Section 0.111(o) of Title 28 of the Code of Federal Regulations clearly requires that the Director of the Marshals Service exercise his judgment when selecting which non-federal facilities will house federal prisoners. This grant of authority is open-ended. It does not limit or guide the selection of a facility in any way so long as the space is adequate, suitable, 28 C.F.R. § 0.111(o), and meets minimum compliance criteria, 18 U.S.C. § 4013(c). This open-ended authority recognizes the Marshals Service's need "to weigh concerns of expense, administration, payment, access to the premises, and a veritable plethora of factors before arriving at the decision to engage" the WTRJ. Williams, 50 F.3d at 310. As such, the discretional authority exception applies. The FTCA does not waive sovereign immunity for Saunders' claim that the Marshals Service was negligent in placing him in an unsafe facility.

    b. Negligent Failure to Act Claim

    When an agent of the United States makes a decision to hire an independent contractor and that decision is covered by the discretionary authority exception, any other decisions made by that agent which are embraced by the "overarching decision to engage" the independent *497 contractor are also protected from FTCA liability. Williams, 50 F.3d at 310.

    Saunders attempts to sidestep the FTCA discretionary authority exception by claiming that the Marshals Service's failure to provide him with special protection after January 3, 2001 was itself a negligent act. However, such a claim is inseparable from a negligent entrustment claim. The Marshals Service's decision not to provide special protection is necessarily incorporated into the Marshals Service's decision to contract with the WTRJ for Saunders' housing and safekeeping. See Hodge v. United States, 443 F. Supp. 2d 795, 800 (E.D.Va.2006) (holding that Bureau of Prisons' decision not to review care provided by independently contracted physician was incorporated into its initial decision to hire independent physician), aff'd, 224 Fed.Appx. 235 (4th Cir.2007); Williams, 50 F.3d at 309.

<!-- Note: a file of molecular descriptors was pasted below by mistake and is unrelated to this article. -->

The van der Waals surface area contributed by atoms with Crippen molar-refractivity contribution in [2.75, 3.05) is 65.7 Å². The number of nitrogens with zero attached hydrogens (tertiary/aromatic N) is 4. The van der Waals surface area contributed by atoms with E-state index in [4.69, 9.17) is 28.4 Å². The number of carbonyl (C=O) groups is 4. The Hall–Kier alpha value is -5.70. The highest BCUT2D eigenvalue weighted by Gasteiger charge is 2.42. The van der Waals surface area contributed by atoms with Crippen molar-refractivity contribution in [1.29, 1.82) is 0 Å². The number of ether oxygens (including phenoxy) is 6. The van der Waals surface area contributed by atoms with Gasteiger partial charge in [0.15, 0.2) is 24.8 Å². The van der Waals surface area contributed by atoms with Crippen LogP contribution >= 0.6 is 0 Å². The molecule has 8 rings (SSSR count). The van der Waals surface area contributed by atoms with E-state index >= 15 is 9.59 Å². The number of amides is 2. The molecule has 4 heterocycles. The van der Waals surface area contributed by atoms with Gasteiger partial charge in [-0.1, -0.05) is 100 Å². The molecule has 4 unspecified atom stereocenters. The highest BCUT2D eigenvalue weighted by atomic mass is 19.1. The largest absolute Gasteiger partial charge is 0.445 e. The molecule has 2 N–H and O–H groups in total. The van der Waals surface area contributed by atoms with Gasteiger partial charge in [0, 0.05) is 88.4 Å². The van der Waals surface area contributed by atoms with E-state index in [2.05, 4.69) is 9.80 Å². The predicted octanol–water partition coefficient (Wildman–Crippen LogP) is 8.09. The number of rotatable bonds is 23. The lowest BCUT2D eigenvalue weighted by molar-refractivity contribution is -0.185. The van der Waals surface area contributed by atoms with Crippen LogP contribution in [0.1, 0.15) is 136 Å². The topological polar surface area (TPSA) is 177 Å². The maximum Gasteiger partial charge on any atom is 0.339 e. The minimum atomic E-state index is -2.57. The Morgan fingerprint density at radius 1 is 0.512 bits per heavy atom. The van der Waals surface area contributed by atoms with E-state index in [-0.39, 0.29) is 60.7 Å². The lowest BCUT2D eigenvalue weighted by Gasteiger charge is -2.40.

Saunders' Complaint does not allege that the Marshals Service had any knowledge of unsafe conditions at WTRJ other than the apprehension expressed by Saunders himself. Allowing Saunders' verbal expressions of fear to trigger a new duty to act "would stymie the very purpose of the discretionary function exception by permitting the second-guessing of policy through a tort action." Williams, 50 F.3d at 310; accord Hodge, 443 F.Supp.2d at 800.

    C. Due Process Claim

    Count Two of Saunders' Complaint alleges that the Marshals Service violated his Fifth Amendment right to due process when it did not comply with his request for assistance in swearing out warrants against his alleged assailants.

    As discussed supra, Part II(B), the United States, as sovereign, is immune from suit unless it "unequivocally" has waived its immunity. Mitchell, 445 U.S. at 538, 100 S. Ct. 1349. Because the United States has not waived sovereign immunity for constitutional violations, FDIC v. Meyer, 510 U.S. 471, 477, 114 S. Ct. 996, 127 L. Ed. 2d 308 (1994); Reinbold v. Evers, 187 F.3d 348, 355 n. 7 (4th Cir.1999), the Court lacks subject matter jurisdiction over any due process claim asserted against the United States.

    III. Conclusion

    For the reasons stated above, the Court GRANTS the United States' Motion to Dismiss (Docket No. 9) and DISMISSES this action WITH PREJUDICE.



    [1] Saunders was arrested pursuant to an Indictment charging him with escaping federal custody in violation of 18 U.S.C. § 751. He pled guilty and, March 29, 2001, The Honorable Rebecca Beach Smith sentenced him to four months incarceration and two years of supervised release. See United States v. Saunders, 4:00cr67 (E.D.Va.)